SEATTLE (Reuters) - Just because they’re both emblems of American pride doesn’t mean fireworks and bald eagles should share the same skyline.
The floating launch pad for next week’s July Fourth fireworks display in suburban Seattle is being moved from its usual site to avoid frightening a pair of baby bald eagles nesting in a tree on the shore of Lake Washington, sponsors of the event said on Thursday.
A spokeswoman for the local National Audubon Society chapter said the two eaglets, still too young to fly, might be so startled by the pyrotechnics that they would jump out of their nest and plunge to the ground, leaving them injured or vulnerable to predators.
The fledgling national symbols, apparently unaware they are complicating the Independence Day festivities in the city of Kirkland, east of Seattle, currently spend their days perched in a tall lakeside Douglas fir in the town’s Heritage Park.
They are believed to be six to eight weeks old, and probably won’t start to fly until the beginning of August, said Mary Brisson, a board member and spokeswoman for Eastside Audubon.
The town’s annual fireworks usually are set off from a barge floating in the lake near the park, and Brisson said her group recently asked that the display be moved from its traditional location for the sake of the young raptors. Organizers agreed.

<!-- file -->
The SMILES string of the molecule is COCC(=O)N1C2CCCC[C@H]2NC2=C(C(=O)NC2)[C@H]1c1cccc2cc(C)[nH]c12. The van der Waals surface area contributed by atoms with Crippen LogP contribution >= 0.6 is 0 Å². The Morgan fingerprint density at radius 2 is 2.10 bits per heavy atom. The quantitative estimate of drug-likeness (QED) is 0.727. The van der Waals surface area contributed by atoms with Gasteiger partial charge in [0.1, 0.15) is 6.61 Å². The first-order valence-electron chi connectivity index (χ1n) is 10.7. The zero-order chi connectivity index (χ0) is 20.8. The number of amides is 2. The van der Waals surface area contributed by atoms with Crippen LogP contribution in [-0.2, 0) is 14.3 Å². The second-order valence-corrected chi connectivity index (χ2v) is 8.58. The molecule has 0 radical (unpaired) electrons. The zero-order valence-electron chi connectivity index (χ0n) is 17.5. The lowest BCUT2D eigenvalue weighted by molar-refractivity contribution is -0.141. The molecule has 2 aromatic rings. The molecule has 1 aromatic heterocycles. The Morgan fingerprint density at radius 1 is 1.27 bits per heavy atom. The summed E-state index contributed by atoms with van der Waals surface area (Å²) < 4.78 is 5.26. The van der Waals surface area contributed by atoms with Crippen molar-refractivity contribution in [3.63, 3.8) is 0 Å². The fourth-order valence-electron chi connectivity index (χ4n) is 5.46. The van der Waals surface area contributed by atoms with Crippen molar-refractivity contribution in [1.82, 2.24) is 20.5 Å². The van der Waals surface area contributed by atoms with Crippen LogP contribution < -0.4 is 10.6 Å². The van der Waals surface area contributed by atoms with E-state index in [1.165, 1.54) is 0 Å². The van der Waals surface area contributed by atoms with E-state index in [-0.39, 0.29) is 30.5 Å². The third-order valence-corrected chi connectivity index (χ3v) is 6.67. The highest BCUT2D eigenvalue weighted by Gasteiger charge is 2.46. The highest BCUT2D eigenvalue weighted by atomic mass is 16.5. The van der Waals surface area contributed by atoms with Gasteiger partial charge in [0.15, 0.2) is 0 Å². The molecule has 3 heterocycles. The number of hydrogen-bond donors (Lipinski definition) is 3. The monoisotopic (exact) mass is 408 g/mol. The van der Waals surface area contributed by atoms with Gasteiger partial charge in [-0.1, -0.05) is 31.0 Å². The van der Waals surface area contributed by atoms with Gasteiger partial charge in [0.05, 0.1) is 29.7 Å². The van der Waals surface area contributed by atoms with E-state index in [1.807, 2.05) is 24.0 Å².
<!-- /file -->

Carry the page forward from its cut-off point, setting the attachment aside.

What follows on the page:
As a result, the pyrotechnics company will relocate its launch site some 350 yards (meters) farther away from the nest, said Penny Sweet, founder of the civic group, Celebrate Kirkland, which oversees the fireworks.
The company also promised to tailor next Thursday’s show to emphasize visual displays with less explosive noise to further minimize disturbing the eagle family.
“That’s good for dogs and old people like me,” Sweet said wryly.
She added that the new barge site will make the fireworks visible to more of the city as a whole.
Brisson said the revised plan adheres to U.S. Fish and Wildlife Service guidelines requiring fireworks displays to be located at least a half-mile from an active bald eagle nest.
As an added attraction, the Audubon Society plans to set up a July Fourth observation site at Heritage Park allowing visitors to view the eaglets and their parents through spotting scopes after the annual holiday parade and before the fireworks.
Editing by Steve Gorman and Sandra Maler